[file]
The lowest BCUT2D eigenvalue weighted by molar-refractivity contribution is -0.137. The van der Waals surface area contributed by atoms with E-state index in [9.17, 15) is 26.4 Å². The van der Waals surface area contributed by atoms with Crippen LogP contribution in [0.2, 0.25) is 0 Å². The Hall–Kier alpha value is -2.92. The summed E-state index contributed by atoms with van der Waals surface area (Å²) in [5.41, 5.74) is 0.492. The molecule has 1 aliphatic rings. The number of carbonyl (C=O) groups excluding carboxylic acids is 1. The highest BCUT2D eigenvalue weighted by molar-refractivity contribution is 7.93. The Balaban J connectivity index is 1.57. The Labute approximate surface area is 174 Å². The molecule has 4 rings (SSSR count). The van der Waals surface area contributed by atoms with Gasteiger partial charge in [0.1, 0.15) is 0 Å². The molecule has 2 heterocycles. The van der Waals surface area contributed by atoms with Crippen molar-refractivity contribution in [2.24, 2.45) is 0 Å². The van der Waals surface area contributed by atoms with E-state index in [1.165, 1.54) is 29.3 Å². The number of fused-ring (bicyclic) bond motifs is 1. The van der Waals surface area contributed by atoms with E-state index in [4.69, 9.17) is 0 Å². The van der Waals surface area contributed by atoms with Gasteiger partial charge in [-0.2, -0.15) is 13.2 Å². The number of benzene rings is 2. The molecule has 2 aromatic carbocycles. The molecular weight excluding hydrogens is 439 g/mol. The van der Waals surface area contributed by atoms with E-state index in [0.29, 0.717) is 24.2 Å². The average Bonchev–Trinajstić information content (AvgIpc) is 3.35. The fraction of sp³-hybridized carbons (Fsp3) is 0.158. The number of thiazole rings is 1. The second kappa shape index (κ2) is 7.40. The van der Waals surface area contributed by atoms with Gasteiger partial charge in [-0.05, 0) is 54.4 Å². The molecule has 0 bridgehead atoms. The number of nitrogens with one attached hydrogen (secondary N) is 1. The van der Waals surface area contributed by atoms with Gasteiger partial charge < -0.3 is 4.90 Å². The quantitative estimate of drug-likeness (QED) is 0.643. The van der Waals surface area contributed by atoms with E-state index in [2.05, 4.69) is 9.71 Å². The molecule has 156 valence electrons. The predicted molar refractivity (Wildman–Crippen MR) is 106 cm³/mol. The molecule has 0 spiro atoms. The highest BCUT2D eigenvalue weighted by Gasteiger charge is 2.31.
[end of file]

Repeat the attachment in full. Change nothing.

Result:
The lowest BCUT2D eigenvalue weighted by molar-refractivity contribution is -0.137. The van der Waals surface area contributed by atoms with E-state index in [9.17, 15) is 26.4 Å². The van der Waals surface area contributed by atoms with Crippen LogP contribution in [0.2, 0.25) is 0 Å². The Hall–Kier alpha value is -2.92. The summed E-state index contributed by atoms with van der Waals surface area (Å²) in [5.41, 5.74) is 0.492. The molecule has 1 aliphatic rings. The number of carbonyl (C=O) groups excluding carboxylic acids is 1. The highest BCUT2D eigenvalue weighted by molar-refractivity contribution is 7.93. The Balaban J connectivity index is 1.57. The Labute approximate surface area is 174 Å². The molecule has 4 rings (SSSR count). The van der Waals surface area contributed by atoms with Gasteiger partial charge in [0.1, 0.15) is 0 Å². The molecule has 2 heterocycles. The van der Waals surface area contributed by atoms with Crippen molar-refractivity contribution in [2.24, 2.45) is 0 Å². The van der Waals surface area contributed by atoms with E-state index in [1.165, 1.54) is 29.3 Å². The number of fused-ring (bicyclic) bond motifs is 1. The van der Waals surface area contributed by atoms with E-state index in [4.69, 9.17) is 0 Å². The van der Waals surface area contributed by atoms with Gasteiger partial charge in [-0.2, -0.15) is 13.2 Å². The number of benzene rings is 2. The molecule has 2 aromatic carbocycles. The molecular weight excluding hydrogens is 439 g/mol. The van der Waals surface area contributed by atoms with E-state index in [0.29, 0.717) is 24.2 Å². The average Bonchev–Trinajstić information content (AvgIpc) is 3.35. The fraction of sp³-hybridized carbons (Fsp3) is 0.158. The number of thiazole rings is 1. The second kappa shape index (κ2) is 7.40. The van der Waals surface area contributed by atoms with Gasteiger partial charge in [-0.05, 0) is 54.4 Å². The molecule has 0 bridgehead atoms. The number of nitrogens with one attached hydrogen (secondary N) is 1. The van der Waals surface area contributed by atoms with Gasteiger partial charge < -0.3 is 4.90 Å². The quantitative estimate of drug-likeness (QED) is 0.643. The van der Waals surface area contributed by atoms with E-state index in [2.05, 4.69) is 9.71 Å². The molecule has 156 valence electrons. The predicted molar refractivity (Wildman–Crippen MR) is 106 cm³/mol. The molecule has 0 spiro atoms. The highest BCUT2D eigenvalue weighted by Gasteiger charge is 2.31.